NAMI Minnesota honors outstanding people and programs

Awards were presented at the organization’s annual conference November 5 in St. Paul. NAMI Minnesota is a non-profit organization that […]

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Awards were presented at the organization’s annual conference November 5 in St. Paul. NAMI Minnesota is a non-profit organization that works to improve the lives of children and adults with mental illnesses and their families through its programs of education, support and advocacy.

NAMI AwardsThe awards were presented by Sue Abderholden, NAMI’s executive director.

Roseville resident Anna Mae Marschall was honored with a Lifetime Achievement Award, for her leadership in moving NAMI’s mission forward. “Anna Mae Marschall understands that to grow a movement you have to be in it for the long haul. For over 20 years, she has provided leadership for the NAMI Ramsey County affiliate. She has facilitated a family support groups for over 20 years, taught Family-to-Family classes for over 15 years, and taught
Hope for Recovery classes,” said Abderholden.

Marschall has been active in the Ramsey County Adult Mental Health Advisory Committee and the Citizen’s Advisory Committee. She has held legislative house parties to help educate elected officials. She also creates newcomer packets for first-time attendees at NAMI meetings, helps with special events such as the group’s annual picnic and holiday party, and makes sure the affiliate has a presence at the Ramsey County Fair. On their board, she has filled many roles.

“Education, support and advocacy – Anna Mae has actively involved in all three aspects of our mission,” said Abderholden. “Despite all this incredible work, she really doesn’t ask for it to be acknowledged or praised. Well, we believe her commitment and accomplishments should be in the limelight. There is no way that we can adequately thank her for all she has accomplished in improving the lives of people with mental illnesses and their families. NAMI has continued to grow stronger and expand its programming thanks to Anna Mae.”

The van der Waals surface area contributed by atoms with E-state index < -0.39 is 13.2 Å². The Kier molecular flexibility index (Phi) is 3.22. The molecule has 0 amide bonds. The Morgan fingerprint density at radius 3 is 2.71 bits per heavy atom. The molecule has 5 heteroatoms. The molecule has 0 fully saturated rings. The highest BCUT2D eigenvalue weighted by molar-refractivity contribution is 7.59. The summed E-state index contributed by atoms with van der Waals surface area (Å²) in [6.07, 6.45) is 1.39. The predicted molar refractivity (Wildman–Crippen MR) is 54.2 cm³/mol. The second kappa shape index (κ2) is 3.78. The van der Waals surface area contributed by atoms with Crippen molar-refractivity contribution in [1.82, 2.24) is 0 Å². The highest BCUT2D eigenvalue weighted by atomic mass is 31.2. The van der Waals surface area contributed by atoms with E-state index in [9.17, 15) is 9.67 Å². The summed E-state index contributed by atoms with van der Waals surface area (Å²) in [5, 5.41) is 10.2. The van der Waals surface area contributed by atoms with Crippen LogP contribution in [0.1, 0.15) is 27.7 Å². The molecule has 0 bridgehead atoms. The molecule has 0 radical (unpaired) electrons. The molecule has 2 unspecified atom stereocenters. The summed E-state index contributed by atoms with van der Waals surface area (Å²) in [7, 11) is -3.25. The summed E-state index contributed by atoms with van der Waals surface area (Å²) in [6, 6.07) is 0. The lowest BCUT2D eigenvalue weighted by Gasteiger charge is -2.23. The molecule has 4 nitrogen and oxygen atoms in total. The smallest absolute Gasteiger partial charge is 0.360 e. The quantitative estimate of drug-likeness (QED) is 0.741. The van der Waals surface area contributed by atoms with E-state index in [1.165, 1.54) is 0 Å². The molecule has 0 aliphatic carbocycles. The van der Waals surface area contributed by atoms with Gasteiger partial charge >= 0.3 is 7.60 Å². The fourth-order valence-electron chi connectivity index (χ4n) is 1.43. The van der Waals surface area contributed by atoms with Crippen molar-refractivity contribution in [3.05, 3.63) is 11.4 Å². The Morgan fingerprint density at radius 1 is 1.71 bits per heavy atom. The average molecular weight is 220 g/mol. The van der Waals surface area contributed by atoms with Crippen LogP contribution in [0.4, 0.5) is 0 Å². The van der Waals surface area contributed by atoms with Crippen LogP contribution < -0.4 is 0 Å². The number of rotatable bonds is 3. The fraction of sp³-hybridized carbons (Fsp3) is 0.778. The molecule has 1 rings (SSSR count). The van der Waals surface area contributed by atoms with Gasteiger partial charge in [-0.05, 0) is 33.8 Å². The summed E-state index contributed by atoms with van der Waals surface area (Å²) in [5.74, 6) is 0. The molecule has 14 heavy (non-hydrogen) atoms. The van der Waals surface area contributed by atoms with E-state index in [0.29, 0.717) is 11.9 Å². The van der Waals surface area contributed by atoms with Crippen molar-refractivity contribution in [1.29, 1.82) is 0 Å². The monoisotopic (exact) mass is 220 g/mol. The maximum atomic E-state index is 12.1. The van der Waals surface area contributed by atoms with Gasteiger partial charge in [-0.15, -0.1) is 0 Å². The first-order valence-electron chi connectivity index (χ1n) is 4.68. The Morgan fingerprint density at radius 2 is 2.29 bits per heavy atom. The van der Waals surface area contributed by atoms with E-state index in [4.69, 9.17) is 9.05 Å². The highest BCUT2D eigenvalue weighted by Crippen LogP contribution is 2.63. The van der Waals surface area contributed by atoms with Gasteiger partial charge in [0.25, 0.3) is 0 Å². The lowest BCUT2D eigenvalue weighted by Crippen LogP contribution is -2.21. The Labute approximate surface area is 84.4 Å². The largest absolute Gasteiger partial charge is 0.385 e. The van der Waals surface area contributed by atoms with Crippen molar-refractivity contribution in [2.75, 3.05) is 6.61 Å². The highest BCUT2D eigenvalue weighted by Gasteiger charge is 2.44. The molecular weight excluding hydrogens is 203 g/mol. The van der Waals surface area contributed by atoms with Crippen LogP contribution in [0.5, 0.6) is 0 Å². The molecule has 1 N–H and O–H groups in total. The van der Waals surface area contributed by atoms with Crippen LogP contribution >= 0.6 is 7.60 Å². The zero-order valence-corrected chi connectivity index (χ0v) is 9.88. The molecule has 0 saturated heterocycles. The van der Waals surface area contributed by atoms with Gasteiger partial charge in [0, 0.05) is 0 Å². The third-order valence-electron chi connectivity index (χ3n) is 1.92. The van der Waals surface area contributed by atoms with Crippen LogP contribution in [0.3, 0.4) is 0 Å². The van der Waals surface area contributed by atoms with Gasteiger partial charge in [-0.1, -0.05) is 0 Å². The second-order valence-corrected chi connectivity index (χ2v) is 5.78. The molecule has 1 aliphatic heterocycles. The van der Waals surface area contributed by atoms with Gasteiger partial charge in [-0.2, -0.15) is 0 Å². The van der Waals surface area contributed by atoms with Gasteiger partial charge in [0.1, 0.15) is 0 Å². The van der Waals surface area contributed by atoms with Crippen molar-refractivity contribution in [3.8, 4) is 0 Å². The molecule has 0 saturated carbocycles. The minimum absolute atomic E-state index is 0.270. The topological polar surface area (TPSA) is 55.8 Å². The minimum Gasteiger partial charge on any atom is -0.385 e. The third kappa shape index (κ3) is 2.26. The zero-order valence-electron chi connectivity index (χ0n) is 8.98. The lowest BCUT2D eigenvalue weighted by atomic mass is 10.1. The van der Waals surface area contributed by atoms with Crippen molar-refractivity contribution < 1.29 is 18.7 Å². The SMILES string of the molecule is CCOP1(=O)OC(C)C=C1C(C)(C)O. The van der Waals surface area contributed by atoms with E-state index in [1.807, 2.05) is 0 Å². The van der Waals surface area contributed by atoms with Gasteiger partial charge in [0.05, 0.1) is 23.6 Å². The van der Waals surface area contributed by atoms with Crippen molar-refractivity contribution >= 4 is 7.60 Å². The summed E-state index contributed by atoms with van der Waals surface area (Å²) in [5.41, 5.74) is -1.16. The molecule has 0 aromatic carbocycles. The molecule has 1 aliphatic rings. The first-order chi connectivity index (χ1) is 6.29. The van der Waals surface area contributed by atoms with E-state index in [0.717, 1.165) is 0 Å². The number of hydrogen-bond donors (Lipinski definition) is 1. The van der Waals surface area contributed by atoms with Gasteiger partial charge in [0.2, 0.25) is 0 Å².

NAMI AwardsMoorhead resident Marian Olson was given a Leadership Award, in recognition of her work as someone who has given generously of time, spirit, resources and skills for NAMI in a leadership capacity. After much work to help meet community needs, Olson is stepping down as leader of NAMI Moorhead.

“Marian lives with depression and anxiety, and fueled by the need to break down stigma and let others know that recovery is possible, she helped start the current NAMI affiliate in Moorhead,” said Abderholden. “She has done an amazing job in carrying out our mission in the Moorhead area. She’s organized education classes, forums, support groups and more. She’s made sure her elected officials know her and she tells them how they should vote. She’s worked with the local paper to include stories about mental illnesses and the mental health system.”

“Although she is stepping down from her leadership position within NAMI Moorhead, her immense passion for the work will not be diminished as she continues to find avenues to change the conversation around mental illnesses. She continues to lead a NAMI Connection support group providing a huge support to individuals living with a mental illness in Moorhead,” said Abderholden.

The Winona Criminal Justice Coordinating Council was given a Criminal Justice Program of the Year Award. The award recognizes an individual or group that has demonstrated through its action a strong commitment to the decriminalization of mental illnesses.

“The Winona Criminal Justice Coordinating Council deserves this year’s award. They were one of the first counties in Minnesota to participate in the National Stepping Up Initiative whose goal is to reduce the number of people with mental illnesses in the jails. There are now 12 counties in Minnesota participating in this initiative,” said Abderholden.

The council brought together community partners such as police, lawyers, judges, social workers, jail staff, mental health providers and NAMI members to learn about each other’s systems and to identify gaps and solutions. Other actions included bringing about police training in public safety mental health first aid, meeting with U.S. Sen. Al Franken, educating the community about collateral consequences – such as the difficulty in finding a job after being in jail or prison – and learning more about the “ban the box” initiative. The council recently won a national grant.

“The council is now looking at how to share information between the systems and how to increase the mental health care provided in the jail. This group is truly working together on the local level to create positive changes. We applaud their work and encourage other communities to follow their lead,” said Abderholden.